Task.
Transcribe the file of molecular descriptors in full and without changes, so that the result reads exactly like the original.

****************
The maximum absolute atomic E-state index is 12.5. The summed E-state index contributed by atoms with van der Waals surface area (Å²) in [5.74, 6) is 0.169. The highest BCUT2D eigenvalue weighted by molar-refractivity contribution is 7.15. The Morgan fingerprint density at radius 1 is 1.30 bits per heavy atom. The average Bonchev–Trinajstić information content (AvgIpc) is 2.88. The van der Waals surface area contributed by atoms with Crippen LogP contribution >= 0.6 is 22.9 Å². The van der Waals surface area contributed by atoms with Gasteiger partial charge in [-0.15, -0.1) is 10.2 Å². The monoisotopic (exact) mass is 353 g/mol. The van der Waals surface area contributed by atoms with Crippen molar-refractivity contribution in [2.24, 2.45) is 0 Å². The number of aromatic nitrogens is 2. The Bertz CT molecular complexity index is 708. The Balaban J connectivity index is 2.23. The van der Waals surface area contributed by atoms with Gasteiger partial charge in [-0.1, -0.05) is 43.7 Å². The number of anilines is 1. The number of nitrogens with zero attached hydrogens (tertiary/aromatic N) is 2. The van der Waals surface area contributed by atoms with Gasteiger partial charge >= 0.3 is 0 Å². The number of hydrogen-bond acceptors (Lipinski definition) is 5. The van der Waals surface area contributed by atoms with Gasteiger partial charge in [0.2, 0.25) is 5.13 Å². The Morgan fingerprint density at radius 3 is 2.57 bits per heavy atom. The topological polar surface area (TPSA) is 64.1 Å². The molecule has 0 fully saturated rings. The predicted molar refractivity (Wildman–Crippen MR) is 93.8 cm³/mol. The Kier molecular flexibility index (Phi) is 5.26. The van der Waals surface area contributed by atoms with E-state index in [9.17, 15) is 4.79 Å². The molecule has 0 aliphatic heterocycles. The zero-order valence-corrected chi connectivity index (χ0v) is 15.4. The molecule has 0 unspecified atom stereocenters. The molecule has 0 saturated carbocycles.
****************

The maximum absolute atomic E-state index is 12.5. The summed E-state index contributed by atoms with van der Waals surface area (Å²) in [5.74, 6) is 0.169. The highest BCUT2D eigenvalue weighted by molar-refractivity contribution is 7.15. The Morgan fingerprint density at radius 1 is 1.30 bits per heavy atom. The average Bonchev–Trinajstić information content (AvgIpc) is 2.88. The van der Waals surface area contributed by atoms with Crippen LogP contribution >= 0.6 is 22.9 Å². The van der Waals surface area contributed by atoms with Gasteiger partial charge in [-0.15, -0.1) is 10.2 Å². The monoisotopic (exact) mass is 353 g/mol. The van der Waals surface area contributed by atoms with Crippen molar-refractivity contribution in [2.24, 2.45) is 0 Å². The number of aromatic nitrogens is 2. The Bertz CT molecular complexity index is 708. The Balaban J connectivity index is 2.23. The van der Waals surface area contributed by atoms with Gasteiger partial charge in [-0.1, -0.05) is 43.7 Å². The number of anilines is 1. The number of nitrogens with zero attached hydrogens (tertiary/aromatic N) is 2. The van der Waals surface area contributed by atoms with Gasteiger partial charge >= 0.3 is 0 Å². The number of hydrogen-bond acceptors (Lipinski definition) is 5. The van der Waals surface area contributed by atoms with Gasteiger partial charge in [0.2, 0.25) is 5.13 Å². The Morgan fingerprint density at radius 3 is 2.57 bits per heavy atom. The topological polar surface area (TPSA) is 64.1 Å². The molecule has 0 fully saturated rings. The predicted molar refractivity (Wildman–Crippen MR) is 93.8 cm³/mol. The Kier molecular flexibility index (Phi) is 5.26. The van der Waals surface area contributed by atoms with E-state index in [9.17, 15) is 4.79 Å². The molecule has 0 aliphatic heterocycles. The zero-order valence-corrected chi connectivity index (χ0v) is 15.4. The molecule has 0 unspecified atom stereocenters. The molecule has 0 saturated carbocycles.